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1. Basic Principals
2. Change Control
3. Server Environments
4. Network and Wiring
5. Network Security
6. Software Purchases
7. Documenting IT

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Information Technology Digest:
Stable Computer Environments
by Wolfgang Blauen, CISSP
6. Software Purchases (continued)

Usually, you end up with two things:

1.       A list of requirements. 

2.       A set of examples for how the processes are expected to be supported by the software. 

Now that you know what the issue is and how you would like to solve it, you go out and obtain information on the available products in the market and match their capabilities to your desired solution. You will end up with a short list of say 3-5 products that solve your issue to various degrees of satisfaction, which you can use as initial grading criteria.

The next step is to look at the financial feasibility of each solution for your company. This is where additional considerations come in that vendors don’t necessarily alert you to. In particular, you want to know:

  • What hidden cost is associated with the solution? Do you need new hardware and expensive operating systems to deploy the solution? Do you need to purchase other third party products, like Database servers, that are not included in the software’s purchase price?

  • Does the vendor support the entire solution or just part of it? For example, some vendors may not provide database support.

  • How well does the solution fit into your current IT environment? Do you need to implement new technologies that the vendor does not support and your staff does not have the expertise to maintain?

  • How well does or can the solution be integrated with your current solutions?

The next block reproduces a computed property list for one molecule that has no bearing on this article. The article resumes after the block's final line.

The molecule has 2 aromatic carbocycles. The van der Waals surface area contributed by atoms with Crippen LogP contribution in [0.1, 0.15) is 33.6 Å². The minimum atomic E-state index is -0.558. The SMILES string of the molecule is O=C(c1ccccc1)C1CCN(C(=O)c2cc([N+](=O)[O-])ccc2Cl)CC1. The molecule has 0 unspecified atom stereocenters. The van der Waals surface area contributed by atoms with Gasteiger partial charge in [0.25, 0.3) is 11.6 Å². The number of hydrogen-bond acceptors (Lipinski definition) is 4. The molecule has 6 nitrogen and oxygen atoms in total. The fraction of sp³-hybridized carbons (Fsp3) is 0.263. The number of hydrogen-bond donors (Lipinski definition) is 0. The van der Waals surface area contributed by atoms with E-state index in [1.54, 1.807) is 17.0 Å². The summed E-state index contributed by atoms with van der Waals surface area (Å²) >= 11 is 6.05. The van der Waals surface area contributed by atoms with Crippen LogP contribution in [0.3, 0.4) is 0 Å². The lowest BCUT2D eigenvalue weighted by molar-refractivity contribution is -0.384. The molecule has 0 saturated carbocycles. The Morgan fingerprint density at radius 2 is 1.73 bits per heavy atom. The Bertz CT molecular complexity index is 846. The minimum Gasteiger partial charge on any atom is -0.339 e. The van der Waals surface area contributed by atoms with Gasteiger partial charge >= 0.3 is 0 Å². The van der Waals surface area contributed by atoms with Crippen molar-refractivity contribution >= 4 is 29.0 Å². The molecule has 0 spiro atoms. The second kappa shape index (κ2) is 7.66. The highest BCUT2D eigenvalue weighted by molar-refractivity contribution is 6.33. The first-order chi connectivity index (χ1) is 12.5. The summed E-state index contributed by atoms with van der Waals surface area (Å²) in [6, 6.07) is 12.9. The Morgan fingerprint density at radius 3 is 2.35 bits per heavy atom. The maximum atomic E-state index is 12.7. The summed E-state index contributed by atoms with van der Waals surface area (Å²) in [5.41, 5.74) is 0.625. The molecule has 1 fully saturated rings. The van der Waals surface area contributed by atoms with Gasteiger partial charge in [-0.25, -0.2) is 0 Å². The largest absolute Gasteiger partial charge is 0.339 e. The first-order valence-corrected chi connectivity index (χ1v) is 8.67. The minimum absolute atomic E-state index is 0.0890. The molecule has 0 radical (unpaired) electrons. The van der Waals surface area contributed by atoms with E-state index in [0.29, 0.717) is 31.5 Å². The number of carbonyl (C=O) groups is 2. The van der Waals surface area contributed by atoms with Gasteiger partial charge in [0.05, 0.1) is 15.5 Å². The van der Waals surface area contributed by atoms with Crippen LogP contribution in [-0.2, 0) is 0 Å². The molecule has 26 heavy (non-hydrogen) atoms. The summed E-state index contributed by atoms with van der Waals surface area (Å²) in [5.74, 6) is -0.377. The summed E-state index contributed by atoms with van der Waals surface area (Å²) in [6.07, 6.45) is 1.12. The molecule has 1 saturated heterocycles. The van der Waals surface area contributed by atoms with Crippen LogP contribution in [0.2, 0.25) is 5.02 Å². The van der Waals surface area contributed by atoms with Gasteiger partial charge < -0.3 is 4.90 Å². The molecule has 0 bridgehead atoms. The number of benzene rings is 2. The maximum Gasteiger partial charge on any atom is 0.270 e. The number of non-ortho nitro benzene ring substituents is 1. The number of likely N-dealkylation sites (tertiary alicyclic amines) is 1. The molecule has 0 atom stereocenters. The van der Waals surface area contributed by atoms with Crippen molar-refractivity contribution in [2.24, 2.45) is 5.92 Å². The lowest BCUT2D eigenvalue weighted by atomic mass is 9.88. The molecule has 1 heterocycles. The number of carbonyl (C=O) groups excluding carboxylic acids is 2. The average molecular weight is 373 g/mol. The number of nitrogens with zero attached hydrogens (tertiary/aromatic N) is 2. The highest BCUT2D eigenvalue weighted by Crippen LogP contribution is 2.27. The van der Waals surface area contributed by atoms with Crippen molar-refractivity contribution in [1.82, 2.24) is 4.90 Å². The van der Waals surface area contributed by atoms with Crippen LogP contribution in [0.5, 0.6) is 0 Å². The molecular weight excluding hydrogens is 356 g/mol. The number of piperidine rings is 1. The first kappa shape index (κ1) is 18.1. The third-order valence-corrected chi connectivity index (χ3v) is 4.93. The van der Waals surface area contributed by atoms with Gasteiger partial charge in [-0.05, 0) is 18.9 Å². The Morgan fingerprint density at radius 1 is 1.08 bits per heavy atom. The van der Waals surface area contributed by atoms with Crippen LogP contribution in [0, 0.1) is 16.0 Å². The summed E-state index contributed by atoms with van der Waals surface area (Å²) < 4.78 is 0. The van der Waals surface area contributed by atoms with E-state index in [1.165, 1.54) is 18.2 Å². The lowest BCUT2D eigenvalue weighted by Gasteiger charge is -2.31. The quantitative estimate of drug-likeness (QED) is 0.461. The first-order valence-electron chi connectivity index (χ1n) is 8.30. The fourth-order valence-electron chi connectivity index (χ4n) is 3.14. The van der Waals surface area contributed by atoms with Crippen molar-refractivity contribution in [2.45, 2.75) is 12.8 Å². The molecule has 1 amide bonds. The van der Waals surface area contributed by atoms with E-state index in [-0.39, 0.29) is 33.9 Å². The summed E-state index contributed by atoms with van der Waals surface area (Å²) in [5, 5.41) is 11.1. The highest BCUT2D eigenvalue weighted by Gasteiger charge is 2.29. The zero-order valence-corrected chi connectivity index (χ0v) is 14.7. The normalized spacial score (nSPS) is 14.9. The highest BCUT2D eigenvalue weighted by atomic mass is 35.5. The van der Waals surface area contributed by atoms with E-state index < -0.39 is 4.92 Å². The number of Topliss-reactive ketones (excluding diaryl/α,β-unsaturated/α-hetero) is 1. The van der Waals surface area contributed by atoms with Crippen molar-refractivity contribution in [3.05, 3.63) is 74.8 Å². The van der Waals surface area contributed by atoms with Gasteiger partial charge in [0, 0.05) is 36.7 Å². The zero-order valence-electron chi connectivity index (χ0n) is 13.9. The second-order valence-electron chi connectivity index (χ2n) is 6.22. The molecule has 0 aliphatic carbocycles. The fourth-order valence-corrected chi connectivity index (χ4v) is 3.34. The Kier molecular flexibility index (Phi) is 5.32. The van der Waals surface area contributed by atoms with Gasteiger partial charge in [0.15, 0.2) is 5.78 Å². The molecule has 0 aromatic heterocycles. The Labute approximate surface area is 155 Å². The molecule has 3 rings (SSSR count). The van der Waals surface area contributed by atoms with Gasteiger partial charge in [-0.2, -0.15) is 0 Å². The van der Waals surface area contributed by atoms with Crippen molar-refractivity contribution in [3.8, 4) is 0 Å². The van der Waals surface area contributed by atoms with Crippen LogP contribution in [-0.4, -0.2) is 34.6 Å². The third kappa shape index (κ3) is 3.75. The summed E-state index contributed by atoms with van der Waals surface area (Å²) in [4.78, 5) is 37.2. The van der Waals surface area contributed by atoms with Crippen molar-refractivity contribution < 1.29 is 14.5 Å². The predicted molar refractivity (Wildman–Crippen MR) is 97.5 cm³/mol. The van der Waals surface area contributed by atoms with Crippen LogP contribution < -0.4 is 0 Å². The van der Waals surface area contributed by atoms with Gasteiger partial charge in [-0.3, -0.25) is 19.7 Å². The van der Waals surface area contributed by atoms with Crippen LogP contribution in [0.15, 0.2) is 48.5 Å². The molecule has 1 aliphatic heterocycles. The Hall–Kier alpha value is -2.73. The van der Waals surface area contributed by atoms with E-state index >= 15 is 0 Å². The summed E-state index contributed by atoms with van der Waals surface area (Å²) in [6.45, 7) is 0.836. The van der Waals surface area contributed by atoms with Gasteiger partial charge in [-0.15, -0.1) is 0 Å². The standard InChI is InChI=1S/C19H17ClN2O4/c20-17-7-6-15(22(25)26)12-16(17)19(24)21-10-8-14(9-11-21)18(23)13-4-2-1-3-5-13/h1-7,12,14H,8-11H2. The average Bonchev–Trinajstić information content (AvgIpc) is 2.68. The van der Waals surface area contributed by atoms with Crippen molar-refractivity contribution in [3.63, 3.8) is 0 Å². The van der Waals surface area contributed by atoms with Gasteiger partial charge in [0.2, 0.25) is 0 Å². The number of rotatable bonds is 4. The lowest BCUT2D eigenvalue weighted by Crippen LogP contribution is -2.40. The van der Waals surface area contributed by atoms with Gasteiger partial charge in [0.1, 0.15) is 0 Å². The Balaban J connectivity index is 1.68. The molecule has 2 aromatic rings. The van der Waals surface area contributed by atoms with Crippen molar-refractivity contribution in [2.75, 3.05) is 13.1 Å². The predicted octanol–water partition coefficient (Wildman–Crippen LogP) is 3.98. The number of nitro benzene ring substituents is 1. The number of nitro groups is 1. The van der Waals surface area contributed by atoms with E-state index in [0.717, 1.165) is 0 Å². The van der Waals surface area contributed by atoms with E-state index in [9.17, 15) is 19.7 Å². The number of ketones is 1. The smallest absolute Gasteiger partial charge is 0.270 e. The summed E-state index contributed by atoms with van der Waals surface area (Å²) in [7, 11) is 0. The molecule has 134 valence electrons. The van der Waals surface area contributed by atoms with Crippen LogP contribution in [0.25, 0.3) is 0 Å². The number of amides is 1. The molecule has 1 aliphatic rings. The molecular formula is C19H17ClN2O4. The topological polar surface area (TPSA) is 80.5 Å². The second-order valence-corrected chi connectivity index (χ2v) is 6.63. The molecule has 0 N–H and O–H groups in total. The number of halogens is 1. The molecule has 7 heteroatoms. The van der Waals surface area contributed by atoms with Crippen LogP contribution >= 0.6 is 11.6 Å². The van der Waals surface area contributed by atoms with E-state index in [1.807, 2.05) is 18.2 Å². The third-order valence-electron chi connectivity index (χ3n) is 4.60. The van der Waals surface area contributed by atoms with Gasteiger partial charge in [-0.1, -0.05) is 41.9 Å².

• Is there significant overlap between the new solution and one or more of your existing ones (i.e. forcing you to re-invest)?

The end result is a matrix of decision criteria that helps you make a qualified choice based on objective views and comparisons between the products.

You may prefer one vendor over another based on previous experiences, you may like the look and feel of a specific product better than that of another, you may even like the sales person of one vendor or their expertise better than the others.  These preferences should, however, take a backseat to the previous list of criteria. Making software decisions is all about balancing the “must haves” with the “cool” features and the business need with the personal preferences. Many companies implement solutions based on the principal that “if lots of companies have it, it can’t be wrong”. As a result, they have invested so much into solutions that don’t really work for them that they are unable to evolve their environments.

The best solution is not the one that has the best marketing budget but the one that fits your business needs the best.

  For those interested, here is a reference to how the big guys do it:

Or more specifically:

(read on ...) 

Copyright (c) 2008 by In Scope-Solutions, Inc. 

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